Marriage of the of the Hon. Norah Bruce, 05.01.1883
The marriage of Mr Henry A. Whately, second son of the Rev. W. J. Whately, rector of Rise, and Canon of York, to the Hon. Norah Creina Blanche Bruce, daughter of Lord Aberdare, took place on Thursday at St. Margaret’s Church, Mountain Ash.
The inhabitants of Mountain Ash again showed their esteem for and attachment to the house of Duffryn. It is not many weeks since the marriage of Mr W. N. Bruce, but the enthusiasm manifested on Thursday was as decided as ever. The bride has endeared herself to the people of Mountain Ash by her amiability of character, and her praises were in everybody’s mouth on the wedding day. Flags were exhibited through- out the town in honour of the occasion, and long before the hour appointed for the ceremony the Church of St. Margaret’s and the road leading to it were crowded with sightseers. From the church gateway the steps and road to the door had been laid with a crimson carpet.
The bride entered the church, which was prettily decorated, at 4 quarter before 11 o’clock, leaning on the arm of her, father. She was dressed in ivory-white satin, trimmed with English point lace, with a wreath of myrtle and orange blossoms and a tulle veil. She wore a diamond and pearl brooch, the gift of the Hon. Henry and Mrs Bruce, and her veil was fastened with arrows of pearl and brilliants. The bridesmaids were eight in number-the Hons. Caroline, Sarah, Isabel, Lily, Pamela, and Alice Bruce, the sisters of the bride, and Miss Mildred and Miss Mabel Vernon Harcourt, nieces of the bride. Their dresses were of bluish green Indian cashmere, trimmed with Marabout feathers, and muffs of the same, with brown and gold hats and feathers to match. The best man was Mr Brinton. Miss Colston, who presided at the organ, played the voluntaries “Oh rest in the Lord,” “If with all your hearts,” and “As pants the hart,” as the party entered the church. The choir chanted the 65th psalm which forms part of the marriage service. The ceremony was performed by the Rev Canon Whately, father of the bridegroom, assisted by the Rev. J. H. Protheroe, vicar of Mountain Ash. The bride was given away by her father. The crowded assembly joined heartily in the congregational portions of the service, especially in the concluding hymn, No. 292, “Hymns Ancient and Modern.” As the wedding party left the church Mendelsohn’s “Wedding March” was played by the organist, and a large number of fog signals were exploded by an engine running backwards and forwards on the line in the valley just below the church.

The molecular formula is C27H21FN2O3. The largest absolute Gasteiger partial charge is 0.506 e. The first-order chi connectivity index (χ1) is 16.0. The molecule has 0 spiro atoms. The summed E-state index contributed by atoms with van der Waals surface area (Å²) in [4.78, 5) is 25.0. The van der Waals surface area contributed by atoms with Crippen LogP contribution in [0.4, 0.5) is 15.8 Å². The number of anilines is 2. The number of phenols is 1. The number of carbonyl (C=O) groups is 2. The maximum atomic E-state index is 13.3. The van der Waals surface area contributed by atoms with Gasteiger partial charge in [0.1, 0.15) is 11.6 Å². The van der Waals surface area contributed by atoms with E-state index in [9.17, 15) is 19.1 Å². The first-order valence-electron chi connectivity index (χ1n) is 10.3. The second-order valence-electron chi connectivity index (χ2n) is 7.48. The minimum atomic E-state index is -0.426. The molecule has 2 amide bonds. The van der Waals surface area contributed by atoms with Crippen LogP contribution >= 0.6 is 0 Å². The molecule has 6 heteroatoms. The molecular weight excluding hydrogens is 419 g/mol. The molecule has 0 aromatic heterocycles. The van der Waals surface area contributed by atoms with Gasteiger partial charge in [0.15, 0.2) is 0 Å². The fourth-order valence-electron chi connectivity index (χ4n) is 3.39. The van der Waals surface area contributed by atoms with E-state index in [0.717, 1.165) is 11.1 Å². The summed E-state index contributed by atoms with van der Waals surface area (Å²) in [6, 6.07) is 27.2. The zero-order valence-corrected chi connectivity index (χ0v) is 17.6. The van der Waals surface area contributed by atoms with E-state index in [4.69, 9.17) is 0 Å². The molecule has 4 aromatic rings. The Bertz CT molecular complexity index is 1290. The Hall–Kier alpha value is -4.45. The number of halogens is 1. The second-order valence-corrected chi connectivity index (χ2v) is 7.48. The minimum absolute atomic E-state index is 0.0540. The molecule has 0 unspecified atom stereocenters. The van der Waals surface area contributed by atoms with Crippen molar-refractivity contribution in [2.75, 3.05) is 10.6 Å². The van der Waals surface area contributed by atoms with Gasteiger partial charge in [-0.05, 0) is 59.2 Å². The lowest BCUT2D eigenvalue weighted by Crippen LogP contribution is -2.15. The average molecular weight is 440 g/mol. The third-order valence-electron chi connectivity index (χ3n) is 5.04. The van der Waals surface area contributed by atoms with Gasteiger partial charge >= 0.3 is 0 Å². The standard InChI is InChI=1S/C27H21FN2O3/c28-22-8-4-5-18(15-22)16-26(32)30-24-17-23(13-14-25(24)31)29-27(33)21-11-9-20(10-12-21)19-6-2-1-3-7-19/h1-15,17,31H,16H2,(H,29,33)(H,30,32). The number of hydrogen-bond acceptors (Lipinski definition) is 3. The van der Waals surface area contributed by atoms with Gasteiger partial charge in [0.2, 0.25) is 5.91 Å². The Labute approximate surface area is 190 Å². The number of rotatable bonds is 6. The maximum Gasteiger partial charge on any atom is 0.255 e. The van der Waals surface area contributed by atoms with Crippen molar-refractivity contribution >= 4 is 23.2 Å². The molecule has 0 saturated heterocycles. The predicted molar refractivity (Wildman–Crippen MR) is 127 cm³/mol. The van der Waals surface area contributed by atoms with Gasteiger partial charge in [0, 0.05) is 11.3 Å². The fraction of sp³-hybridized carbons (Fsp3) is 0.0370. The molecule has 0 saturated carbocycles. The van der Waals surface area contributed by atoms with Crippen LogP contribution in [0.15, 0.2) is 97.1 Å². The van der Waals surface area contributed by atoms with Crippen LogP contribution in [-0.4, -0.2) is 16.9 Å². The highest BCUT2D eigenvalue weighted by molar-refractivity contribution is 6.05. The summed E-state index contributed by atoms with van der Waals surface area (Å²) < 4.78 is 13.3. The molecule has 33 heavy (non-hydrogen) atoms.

A large party sat down to a recherché breakfast at Duffryn-namely, Lord and Lady Aberdare, the Hon. Henry and Mrs Bruce, the Hon. William and Mrs Bruce, Air and the Hon. Mrs Vernon Harcourt, the Rev. W. J. and the Hon. Mrs Wynne Jones, the Honorable’s Caroline, Sarah, Isabel, Lily, Pamela, and Alice Bruce, the Hon. Charles G, Bruce, Canon and Mrs Whately, Mr Richard Whately, Mr George Whately, Mr Brinton, the Rev. William Bruce, the Rev. William C. Bruce and Mrs W. C. Bruce, Mrs L. M. Bruce, Mrs L. Bruce and Miss E. Bruce, Mr and Mrs Alfred Huth, Mr and Mrs James Lewis, Mr and Mrs H. Martin, Mr and Mrs Nixon Gray, Mr Little, Mr E. P. Evans and Mrs Evans. Mr James, the Rev. Archibald Campbell.
The bride and bridegroom left Duffryn amid the usual shower of rice and slippers, and proceeded by the 1.32 Taff Vale train, en route for Devonshire. The bride’s travelling dress was a brown Cashmere with velvet bodice of the same colour, a mantle of the same lined with red, dress and mantle trimmed with Marabout feathers, a muff to match, and a brown hat with velvet of the same colour, and a red tuft.